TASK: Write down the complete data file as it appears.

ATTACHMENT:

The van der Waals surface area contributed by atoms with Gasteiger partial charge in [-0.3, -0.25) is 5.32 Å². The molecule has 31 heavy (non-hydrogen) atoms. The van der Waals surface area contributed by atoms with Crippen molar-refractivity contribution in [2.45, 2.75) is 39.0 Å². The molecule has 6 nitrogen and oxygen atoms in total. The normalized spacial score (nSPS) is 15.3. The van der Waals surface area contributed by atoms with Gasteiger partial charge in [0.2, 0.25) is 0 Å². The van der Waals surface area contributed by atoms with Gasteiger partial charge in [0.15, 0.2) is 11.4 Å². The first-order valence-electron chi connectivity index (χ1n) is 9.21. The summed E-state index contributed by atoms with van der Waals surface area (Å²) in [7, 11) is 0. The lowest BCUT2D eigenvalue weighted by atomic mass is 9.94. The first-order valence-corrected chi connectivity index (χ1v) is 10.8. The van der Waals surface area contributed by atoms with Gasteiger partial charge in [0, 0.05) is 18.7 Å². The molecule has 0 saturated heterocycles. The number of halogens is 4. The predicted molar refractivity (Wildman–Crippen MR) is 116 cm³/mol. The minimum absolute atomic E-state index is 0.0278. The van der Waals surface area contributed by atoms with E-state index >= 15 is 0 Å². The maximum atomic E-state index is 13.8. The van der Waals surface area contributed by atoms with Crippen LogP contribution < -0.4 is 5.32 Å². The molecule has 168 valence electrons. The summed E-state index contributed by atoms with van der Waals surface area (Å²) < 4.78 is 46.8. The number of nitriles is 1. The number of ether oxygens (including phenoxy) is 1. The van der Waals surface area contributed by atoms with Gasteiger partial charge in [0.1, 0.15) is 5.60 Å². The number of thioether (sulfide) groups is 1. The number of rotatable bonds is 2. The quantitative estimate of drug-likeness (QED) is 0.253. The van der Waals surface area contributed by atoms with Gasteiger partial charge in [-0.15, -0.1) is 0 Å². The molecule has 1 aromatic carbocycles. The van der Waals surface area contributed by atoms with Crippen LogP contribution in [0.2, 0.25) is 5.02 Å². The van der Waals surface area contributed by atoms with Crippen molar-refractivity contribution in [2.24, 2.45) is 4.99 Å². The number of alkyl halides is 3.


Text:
The van der Waals surface area contributed by atoms with Gasteiger partial charge in [-0.3, -0.25) is 5.32 Å². The molecule has 31 heavy (non-hydrogen) atoms. The van der Waals surface area contributed by atoms with Crippen molar-refractivity contribution in [2.45, 2.75) is 39.0 Å². The molecule has 6 nitrogen and oxygen atoms in total. The normalized spacial score (nSPS) is 15.3. The van der Waals surface area contributed by atoms with Gasteiger partial charge in [0.2, 0.25) is 0 Å². The van der Waals surface area contributed by atoms with Gasteiger partial charge in [0.15, 0.2) is 11.4 Å². The first-order valence-electron chi connectivity index (χ1n) is 9.21. The summed E-state index contributed by atoms with van der Waals surface area (Å²) in [7, 11) is 0. The lowest BCUT2D eigenvalue weighted by atomic mass is 9.94. The first-order valence-corrected chi connectivity index (χ1v) is 10.8. The van der Waals surface area contributed by atoms with Gasteiger partial charge in [0, 0.05) is 18.7 Å². The molecule has 0 saturated heterocycles. The number of halogens is 4. The predicted molar refractivity (Wildman–Crippen MR) is 116 cm³/mol. The minimum absolute atomic E-state index is 0.0278. The van der Waals surface area contributed by atoms with E-state index >= 15 is 0 Å². The maximum atomic E-state index is 13.8. The van der Waals surface area contributed by atoms with Crippen LogP contribution < -0.4 is 5.32 Å². The molecule has 168 valence electrons. The summed E-state index contributed by atoms with van der Waals surface area (Å²) < 4.78 is 46.8. The number of nitriles is 1. The number of ether oxygens (including phenoxy) is 1. The van der Waals surface area contributed by atoms with Gasteiger partial charge in [0.1, 0.15) is 5.60 Å². The number of thioether (sulfide) groups is 1. The number of rotatable bonds is 2. The quantitative estimate of drug-likeness (QED) is 0.253. The van der Waals surface area contributed by atoms with Gasteiger partial charge in [-0.15, -0.1) is 0 Å². The molecule has 1 aromatic carbocycles. The van der Waals surface area contributed by atoms with Crippen LogP contribution in [0.2, 0.25) is 5.02 Å². The van der Waals surface area contributed by atoms with Crippen molar-refractivity contribution in [2.24, 2.45) is 4.99 Å². The number of alkyl halides is 3.